Mallory: Well, I must say that I love Gale, Katniss’ best friend, and Prim, her sister (who were introduced at the very beginning of the novel). But as the novel progresses, we meet many more amazing characters, some that we love, and others that we hate. Like, Rue, a contestant in the Games who I adored. What about you?

Christie: I’m with you, Mal. All the characters were really well drawn – even characters you don’t get to know very much about, like Cinna and Thresh. As you get to know some of the other Tributes (contestants), it’s impossible not to get attached and what’s remarkable is that Katniss feels admiration for some of these people too, even though she knows she might have to kill them to stay alive. The Games themselves were very exciting, didn’t you think?

Mallory: Well yeah! They were amazing! What an incredible concept for a book. I wish I had thought of it first, because it’s just so clever. Everything about the Games seems so real, so legitimate. She doesn’t make them seem like a board game, or something you play. Collins really gets it across to you that the Hunger Games are about fear, and death, and despair. The Games are so scary, that you just feel really sad for the Tributes, even if they are merely characters that came out of Collins’ mind.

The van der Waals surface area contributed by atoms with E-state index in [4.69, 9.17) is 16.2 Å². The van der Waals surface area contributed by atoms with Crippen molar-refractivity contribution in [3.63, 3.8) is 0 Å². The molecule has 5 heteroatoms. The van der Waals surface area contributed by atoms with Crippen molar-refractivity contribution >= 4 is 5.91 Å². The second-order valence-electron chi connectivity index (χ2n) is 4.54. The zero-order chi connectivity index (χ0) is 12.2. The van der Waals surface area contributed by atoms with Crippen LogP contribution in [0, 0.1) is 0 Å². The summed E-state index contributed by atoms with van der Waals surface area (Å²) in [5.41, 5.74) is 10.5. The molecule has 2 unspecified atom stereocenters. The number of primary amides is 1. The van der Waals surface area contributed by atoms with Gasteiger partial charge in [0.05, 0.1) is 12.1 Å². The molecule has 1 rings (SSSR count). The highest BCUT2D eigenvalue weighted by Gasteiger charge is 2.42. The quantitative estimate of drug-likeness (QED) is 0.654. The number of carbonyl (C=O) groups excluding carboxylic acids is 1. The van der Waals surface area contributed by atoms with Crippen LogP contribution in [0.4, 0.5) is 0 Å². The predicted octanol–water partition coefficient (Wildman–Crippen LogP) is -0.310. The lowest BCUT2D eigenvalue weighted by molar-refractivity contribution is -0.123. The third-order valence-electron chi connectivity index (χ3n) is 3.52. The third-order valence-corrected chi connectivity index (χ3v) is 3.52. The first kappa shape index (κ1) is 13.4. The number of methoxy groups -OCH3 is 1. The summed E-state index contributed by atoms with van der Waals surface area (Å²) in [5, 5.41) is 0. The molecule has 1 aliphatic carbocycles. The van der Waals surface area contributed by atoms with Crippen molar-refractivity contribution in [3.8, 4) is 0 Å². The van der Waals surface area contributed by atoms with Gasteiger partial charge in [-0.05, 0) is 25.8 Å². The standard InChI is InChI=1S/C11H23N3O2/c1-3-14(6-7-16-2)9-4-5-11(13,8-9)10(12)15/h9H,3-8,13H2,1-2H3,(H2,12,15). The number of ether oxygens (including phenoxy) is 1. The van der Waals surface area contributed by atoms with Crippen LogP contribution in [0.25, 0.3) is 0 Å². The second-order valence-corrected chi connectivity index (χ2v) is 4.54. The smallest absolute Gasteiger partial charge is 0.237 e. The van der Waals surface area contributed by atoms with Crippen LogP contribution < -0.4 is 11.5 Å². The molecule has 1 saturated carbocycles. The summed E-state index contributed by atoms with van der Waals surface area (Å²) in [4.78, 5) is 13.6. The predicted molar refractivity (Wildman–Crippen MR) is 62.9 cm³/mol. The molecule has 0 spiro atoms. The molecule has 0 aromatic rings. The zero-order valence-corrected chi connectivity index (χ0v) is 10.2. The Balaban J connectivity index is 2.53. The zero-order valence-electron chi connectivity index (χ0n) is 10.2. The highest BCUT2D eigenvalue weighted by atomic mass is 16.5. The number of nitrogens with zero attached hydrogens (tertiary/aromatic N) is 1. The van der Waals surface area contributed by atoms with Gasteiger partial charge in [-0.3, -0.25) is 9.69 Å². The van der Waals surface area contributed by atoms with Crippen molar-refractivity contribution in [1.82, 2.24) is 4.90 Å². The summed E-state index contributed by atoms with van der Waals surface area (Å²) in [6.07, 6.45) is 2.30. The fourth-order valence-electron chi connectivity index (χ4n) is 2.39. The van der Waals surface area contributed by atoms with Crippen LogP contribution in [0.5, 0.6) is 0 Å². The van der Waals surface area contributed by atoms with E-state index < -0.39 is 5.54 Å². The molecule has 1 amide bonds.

Christie: Beyond the suspenseful plot and characters, Collins has created an interesting and scary future-world and, for me, the writing was crisp and readable – a nice change from a lot of the Young Adult fiction out there. How does this book compare to other books you’re reading, Mallory?

Mallory: Honestly, The Hunger Games isn’t really comparable to the books I’ve been reading because it’s just so different, and that’s what I love about it. Most YA Fiction out there at the moment is either about vampires or rich girls with dirty secrets. Sure, I like Twilight, and books like Pretty Little Liars, but The Hunger Games sets itself apart from all the generic and boring books.

Christie: A lot of kids I teach are reading it (or have read it) and I’d say 99% of them have loved it. And for my money – this book is heads and tails better than the Twilight series.